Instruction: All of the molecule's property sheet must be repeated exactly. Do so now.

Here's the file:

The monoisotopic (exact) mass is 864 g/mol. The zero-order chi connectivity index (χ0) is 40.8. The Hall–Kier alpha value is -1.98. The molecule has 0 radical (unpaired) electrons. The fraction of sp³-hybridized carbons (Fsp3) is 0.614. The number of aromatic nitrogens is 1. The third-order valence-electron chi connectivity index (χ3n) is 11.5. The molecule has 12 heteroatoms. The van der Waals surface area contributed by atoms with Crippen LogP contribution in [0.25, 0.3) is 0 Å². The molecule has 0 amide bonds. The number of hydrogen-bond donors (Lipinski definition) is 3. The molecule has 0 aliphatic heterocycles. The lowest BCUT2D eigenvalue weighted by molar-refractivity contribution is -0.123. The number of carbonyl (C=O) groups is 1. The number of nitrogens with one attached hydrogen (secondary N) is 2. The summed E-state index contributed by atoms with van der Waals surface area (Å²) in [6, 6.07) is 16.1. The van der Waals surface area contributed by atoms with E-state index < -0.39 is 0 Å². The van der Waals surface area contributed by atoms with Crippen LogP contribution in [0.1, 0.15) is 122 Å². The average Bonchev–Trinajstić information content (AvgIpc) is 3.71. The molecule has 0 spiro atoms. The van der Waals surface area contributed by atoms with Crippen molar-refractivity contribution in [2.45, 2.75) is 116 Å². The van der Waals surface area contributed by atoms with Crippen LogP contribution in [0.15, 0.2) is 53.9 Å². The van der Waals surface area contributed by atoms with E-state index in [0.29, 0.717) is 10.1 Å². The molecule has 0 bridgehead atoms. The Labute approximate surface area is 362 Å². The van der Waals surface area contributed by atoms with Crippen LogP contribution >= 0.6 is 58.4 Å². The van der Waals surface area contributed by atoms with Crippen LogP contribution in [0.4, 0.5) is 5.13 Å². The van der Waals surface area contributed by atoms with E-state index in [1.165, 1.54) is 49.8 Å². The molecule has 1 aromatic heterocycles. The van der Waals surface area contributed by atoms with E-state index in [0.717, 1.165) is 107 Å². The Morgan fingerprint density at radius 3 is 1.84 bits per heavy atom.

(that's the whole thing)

The monoisotopic (exact) mass is 864 g/mol. The zero-order chi connectivity index (χ0) is 40.8. The Hall–Kier alpha value is -1.98. The molecule has 0 radical (unpaired) electrons. The fraction of sp³-hybridized carbons (Fsp3) is 0.614. The number of aromatic nitrogens is 1. The third-order valence-electron chi connectivity index (χ3n) is 11.5. The molecule has 12 heteroatoms. The van der Waals surface area contributed by atoms with Crippen LogP contribution in [0.25, 0.3) is 0 Å². The molecule has 0 amide bonds. The number of hydrogen-bond donors (Lipinski definition) is 3. The molecule has 0 aliphatic heterocycles. The lowest BCUT2D eigenvalue weighted by molar-refractivity contribution is -0.123. The number of carbonyl (C=O) groups is 1. The number of nitrogens with one attached hydrogen (secondary N) is 2. The summed E-state index contributed by atoms with van der Waals surface area (Å²) in [6, 6.07) is 16.1. The van der Waals surface area contributed by atoms with E-state index < -0.39 is 0 Å². The van der Waals surface area contributed by atoms with Crippen LogP contribution in [0.1, 0.15) is 122 Å². The average Bonchev–Trinajstić information content (AvgIpc) is 3.71. The molecule has 0 spiro atoms. The van der Waals surface area contributed by atoms with Crippen molar-refractivity contribution in [2.45, 2.75) is 116 Å². The van der Waals surface area contributed by atoms with Crippen LogP contribution in [0.15, 0.2) is 53.9 Å². The van der Waals surface area contributed by atoms with E-state index in [0.29, 0.717) is 10.1 Å². The molecule has 0 bridgehead atoms. The Labute approximate surface area is 362 Å². The van der Waals surface area contributed by atoms with Crippen LogP contribution >= 0.6 is 58.4 Å². The van der Waals surface area contributed by atoms with Crippen LogP contribution in [0.4, 0.5) is 5.13 Å². The van der Waals surface area contributed by atoms with E-state index in [1.165, 1.54) is 49.8 Å². The molecule has 1 aromatic heterocycles. The van der Waals surface area contributed by atoms with E-state index in [0.717, 1.165) is 107 Å². The Morgan fingerprint density at radius 3 is 1.84 bits per heavy atom.